It is commonly observed that nowadays, publishers grapple with declining revenues. It appears that the easiest way to keep earnings stable or increased is to drive more traffic. However it isn’t necessary. Is worth to realize that up to 50% of your ad impressions are being lost. And an ad blockers bears responsibility for that.
How ad blocks work?
As the name suggests, ad blocks don’t allow ads to be displayed. The reason of creating them were intrusive advertisements, which irritated users.They decided to create a product that causes that they will not see advertisements.
However, when an ad is blocked, impressions aren’t counted on your ad server and data are incorrectly analyzed causing a loss of revenue.
But who are ad blocks users?
These people are clearly communicating that do not wish to see an intrusive ads. How to reach them? What forms of advertising may convince them? The answer to these questions is a big challenge for advertisers.
How to stop ad blocks?
One method is to politely ask users to turn off an ad block. Publishers can put a message on they website where can explain that people do a real work when create content. Therefore web owners must be paid, because it is often the only source of their income.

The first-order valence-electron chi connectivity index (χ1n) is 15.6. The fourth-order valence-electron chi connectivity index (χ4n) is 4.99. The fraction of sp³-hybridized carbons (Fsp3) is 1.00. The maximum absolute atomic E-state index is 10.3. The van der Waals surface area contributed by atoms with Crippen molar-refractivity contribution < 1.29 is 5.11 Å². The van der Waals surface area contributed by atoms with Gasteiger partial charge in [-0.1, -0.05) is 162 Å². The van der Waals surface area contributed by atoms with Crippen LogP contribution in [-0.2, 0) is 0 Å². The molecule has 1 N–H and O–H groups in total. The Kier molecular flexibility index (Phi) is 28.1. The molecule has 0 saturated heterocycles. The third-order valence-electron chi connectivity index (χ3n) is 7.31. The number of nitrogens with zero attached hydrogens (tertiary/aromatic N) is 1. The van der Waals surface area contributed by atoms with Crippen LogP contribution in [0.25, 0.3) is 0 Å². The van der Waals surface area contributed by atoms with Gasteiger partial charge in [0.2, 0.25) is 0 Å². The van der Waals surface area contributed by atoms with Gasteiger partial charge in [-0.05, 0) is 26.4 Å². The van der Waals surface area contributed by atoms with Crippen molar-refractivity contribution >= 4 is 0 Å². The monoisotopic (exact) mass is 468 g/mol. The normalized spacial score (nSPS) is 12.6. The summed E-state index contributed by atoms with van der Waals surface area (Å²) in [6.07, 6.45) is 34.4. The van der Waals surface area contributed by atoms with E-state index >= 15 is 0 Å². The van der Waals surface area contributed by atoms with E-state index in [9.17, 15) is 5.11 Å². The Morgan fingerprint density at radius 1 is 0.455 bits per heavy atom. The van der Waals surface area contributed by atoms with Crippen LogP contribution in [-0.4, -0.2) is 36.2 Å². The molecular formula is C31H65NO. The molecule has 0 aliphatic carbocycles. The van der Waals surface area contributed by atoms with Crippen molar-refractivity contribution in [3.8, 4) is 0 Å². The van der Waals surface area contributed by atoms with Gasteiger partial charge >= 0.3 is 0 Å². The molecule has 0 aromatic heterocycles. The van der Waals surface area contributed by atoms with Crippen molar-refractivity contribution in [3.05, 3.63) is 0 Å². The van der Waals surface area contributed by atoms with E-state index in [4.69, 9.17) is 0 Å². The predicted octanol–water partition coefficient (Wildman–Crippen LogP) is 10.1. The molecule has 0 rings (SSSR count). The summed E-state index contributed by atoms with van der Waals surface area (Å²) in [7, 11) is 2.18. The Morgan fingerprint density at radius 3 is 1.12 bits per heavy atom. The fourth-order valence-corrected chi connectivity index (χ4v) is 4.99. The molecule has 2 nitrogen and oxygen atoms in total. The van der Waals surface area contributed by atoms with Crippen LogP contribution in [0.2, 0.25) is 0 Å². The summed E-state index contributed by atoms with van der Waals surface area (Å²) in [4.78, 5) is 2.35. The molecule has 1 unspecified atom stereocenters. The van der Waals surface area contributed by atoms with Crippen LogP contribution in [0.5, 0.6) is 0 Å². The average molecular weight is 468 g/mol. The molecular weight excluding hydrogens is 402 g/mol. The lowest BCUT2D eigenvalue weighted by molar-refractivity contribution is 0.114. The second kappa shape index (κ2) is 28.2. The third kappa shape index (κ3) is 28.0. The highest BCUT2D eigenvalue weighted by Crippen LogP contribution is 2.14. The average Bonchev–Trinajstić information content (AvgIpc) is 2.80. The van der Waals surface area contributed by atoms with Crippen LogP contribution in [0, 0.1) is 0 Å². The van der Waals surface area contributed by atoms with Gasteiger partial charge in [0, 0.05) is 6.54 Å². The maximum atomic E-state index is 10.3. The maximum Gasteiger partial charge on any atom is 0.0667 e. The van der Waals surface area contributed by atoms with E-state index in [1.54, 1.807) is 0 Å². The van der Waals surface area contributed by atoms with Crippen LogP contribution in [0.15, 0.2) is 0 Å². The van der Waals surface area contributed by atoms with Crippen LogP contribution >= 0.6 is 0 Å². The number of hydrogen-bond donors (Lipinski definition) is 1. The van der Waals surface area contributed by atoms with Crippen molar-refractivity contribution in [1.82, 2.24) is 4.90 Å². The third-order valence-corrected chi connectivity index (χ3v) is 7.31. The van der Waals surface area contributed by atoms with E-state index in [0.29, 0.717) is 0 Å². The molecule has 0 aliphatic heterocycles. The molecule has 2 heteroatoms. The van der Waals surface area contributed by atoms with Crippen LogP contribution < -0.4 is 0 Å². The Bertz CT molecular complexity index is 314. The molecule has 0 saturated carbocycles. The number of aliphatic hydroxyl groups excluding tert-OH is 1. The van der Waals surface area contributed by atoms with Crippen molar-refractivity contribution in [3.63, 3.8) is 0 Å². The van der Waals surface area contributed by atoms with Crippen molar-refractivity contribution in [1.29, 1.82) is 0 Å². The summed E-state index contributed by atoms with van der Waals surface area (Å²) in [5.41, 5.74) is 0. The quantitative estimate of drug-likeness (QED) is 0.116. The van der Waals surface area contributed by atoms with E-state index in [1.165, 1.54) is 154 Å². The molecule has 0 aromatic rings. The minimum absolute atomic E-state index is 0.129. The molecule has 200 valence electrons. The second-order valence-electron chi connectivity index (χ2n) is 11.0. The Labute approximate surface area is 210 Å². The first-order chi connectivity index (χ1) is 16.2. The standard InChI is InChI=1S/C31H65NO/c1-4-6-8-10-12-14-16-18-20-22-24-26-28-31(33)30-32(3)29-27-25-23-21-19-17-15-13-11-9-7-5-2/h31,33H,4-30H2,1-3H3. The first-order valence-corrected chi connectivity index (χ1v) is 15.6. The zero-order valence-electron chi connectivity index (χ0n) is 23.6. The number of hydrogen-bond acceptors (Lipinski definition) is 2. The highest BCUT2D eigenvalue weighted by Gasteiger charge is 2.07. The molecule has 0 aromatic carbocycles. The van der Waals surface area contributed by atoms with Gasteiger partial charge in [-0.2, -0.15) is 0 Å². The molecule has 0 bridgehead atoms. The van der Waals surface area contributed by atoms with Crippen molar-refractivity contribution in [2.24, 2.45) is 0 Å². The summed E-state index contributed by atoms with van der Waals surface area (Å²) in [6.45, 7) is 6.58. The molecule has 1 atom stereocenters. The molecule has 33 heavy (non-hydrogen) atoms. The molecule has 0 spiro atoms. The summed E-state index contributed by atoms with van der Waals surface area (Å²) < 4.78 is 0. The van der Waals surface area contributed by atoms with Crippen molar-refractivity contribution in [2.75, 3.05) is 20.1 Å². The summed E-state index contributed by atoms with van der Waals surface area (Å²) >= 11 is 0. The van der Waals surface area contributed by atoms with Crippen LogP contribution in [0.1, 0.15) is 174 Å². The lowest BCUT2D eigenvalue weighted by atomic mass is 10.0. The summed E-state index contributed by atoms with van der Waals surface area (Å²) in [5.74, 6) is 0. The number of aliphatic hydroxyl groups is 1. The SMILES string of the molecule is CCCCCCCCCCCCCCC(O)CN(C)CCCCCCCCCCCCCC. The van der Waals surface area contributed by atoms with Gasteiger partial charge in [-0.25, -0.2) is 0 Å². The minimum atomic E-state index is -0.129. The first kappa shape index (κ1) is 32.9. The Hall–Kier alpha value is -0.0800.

And I think that it’s obvious that creating good quality content is time- and energy consuming.
There is also a different approach to the problem: publishers realize that users don’t want to see ads, so they ask them for financial support (eg. $ 5 donation).
In relation to Adblock, how different websites coped with the revenue problem?
Ars Technica had hidden all the content (‘an adblock wall’) – users with ad block did see anything on this website. This was an extreme approach with poor result because users decided to go elsewhere.
Andrew Sullivan, blogger of The Daily Dish, resigned from advertising to generate income from the paywall (paid subscription). Despite the skeptical voices, he managed to earn (⅔ intended purpose of the financial year he earned in 2 months).
However it is noteworthy, that paywalls works on websites with unique content. If user can easily find the content elsewhere without payng, he / she will go there.
In turn, Spotify provides content for free, but its users are obligated to accept an ads. However, if someone really hates advertising, he / she can buy a premium account and enjoy the music without ads. The Golden Mean? Certainly for Spotify.
It should be remembered that individually approach to each website or product is the key. Every publisher should choose for him / her the appropriate method.
- let’s educate our visitors – teach them that ad blocks ‘steals’ publishers revenue
- try to reach out to “hidden” users – ie ones who use ad blocks
- respect the fact that some people don’t want to watch advertisements at all – talk to them; look for the appropriate output for all parties